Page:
Trap for Cinderella

2013

Action / Crime / Drama / Thriller

86
Rotten Tomatoes Critics - Rotten 25%
Rotten Tomatoes Audience - Spilled 22%
IMDb Rating 5.7 10 1288

Synopsis


Uploaded By: OTTO
Downloaded 56,237 times
November 12, 2013 at 07:38 AM

Director

Cast

Frances de la Tour as Aunt Elinor
Emilia Fox as Pycotheropist
720p 1080p
759.92 MB
1280*720
English
15A
23.976 fps
1hr 40 min
P/S 4 / 2
1.45 GB
1920*1080
English
15A
23.976 fps
1hr 40 min
P/S 7 / 4

Movie Reviews

Reviewed by msroz 6 / 10

Alexandra Roach has a possessive love relationship with Tuppence Middleton

Critic John Grant's "Noirish" blog alerted me to this as a neo-noir, so I checked it out. It's an intriguing movie, with very good performances and a complex scenario involving flashbacks that involve 3 periods of time.

The first period was years earlier when Alexandra Roach and Tuppence Middleton were little girls and close friends. They looked very much alike. Roach couldn't swim and Middleton could. In one childhood incident, Middleton scared her friend by pushing her under the water while supposedly teaching her how to swim, an exhibition of childhood cruelty and dominance. Another serious incident occurred when the two girls came across Middleton's rich aunt making love with Roach's father. Middleton tattled on him and the result was the man's suicide. One can understand that Roach may have harbored some deep but perhaps unrealized hatred of Middleton.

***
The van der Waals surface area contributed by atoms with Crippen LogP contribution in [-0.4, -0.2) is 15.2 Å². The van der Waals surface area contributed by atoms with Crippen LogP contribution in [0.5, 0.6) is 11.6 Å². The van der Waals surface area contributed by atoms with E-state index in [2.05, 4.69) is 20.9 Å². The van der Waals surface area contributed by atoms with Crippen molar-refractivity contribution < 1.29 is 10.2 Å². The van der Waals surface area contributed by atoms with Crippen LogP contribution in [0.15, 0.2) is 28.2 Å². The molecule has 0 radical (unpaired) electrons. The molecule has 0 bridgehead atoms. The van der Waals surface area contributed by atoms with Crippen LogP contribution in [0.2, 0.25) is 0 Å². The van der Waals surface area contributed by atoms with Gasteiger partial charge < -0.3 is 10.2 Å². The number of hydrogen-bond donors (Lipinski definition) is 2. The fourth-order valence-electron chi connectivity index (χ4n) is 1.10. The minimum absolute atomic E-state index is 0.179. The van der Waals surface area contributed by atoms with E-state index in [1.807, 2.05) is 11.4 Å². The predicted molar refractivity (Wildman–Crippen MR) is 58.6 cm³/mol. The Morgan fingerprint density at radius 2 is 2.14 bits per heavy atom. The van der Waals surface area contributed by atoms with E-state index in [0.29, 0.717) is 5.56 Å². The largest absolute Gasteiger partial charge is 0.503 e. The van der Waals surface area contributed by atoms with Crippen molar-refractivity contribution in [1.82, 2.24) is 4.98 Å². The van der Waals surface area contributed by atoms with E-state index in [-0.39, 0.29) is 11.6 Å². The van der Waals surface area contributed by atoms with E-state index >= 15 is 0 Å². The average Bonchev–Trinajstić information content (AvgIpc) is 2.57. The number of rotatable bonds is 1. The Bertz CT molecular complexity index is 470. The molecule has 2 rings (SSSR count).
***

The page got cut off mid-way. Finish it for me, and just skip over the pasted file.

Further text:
The second period is years later and not quite the present. In this period, the two girls are grown to adulthood, twentyish. They meet by accident in London. Both are very pleased to see one another again. Alexandra Roach is the quieter and plainer of the two. Middleton is a vivacious, free-wheeling, self-absorbed woman who likes the party scene of young adults of the 60s. As Middleton changes Cinderella more into her image, Roach displays a passionate and possessive love attachment to Middleton. It's unanswered physically by Middleton. Instead Middleton runs off with various men as she pleases, leaving Roach to fend for herself at parties and elsewhere.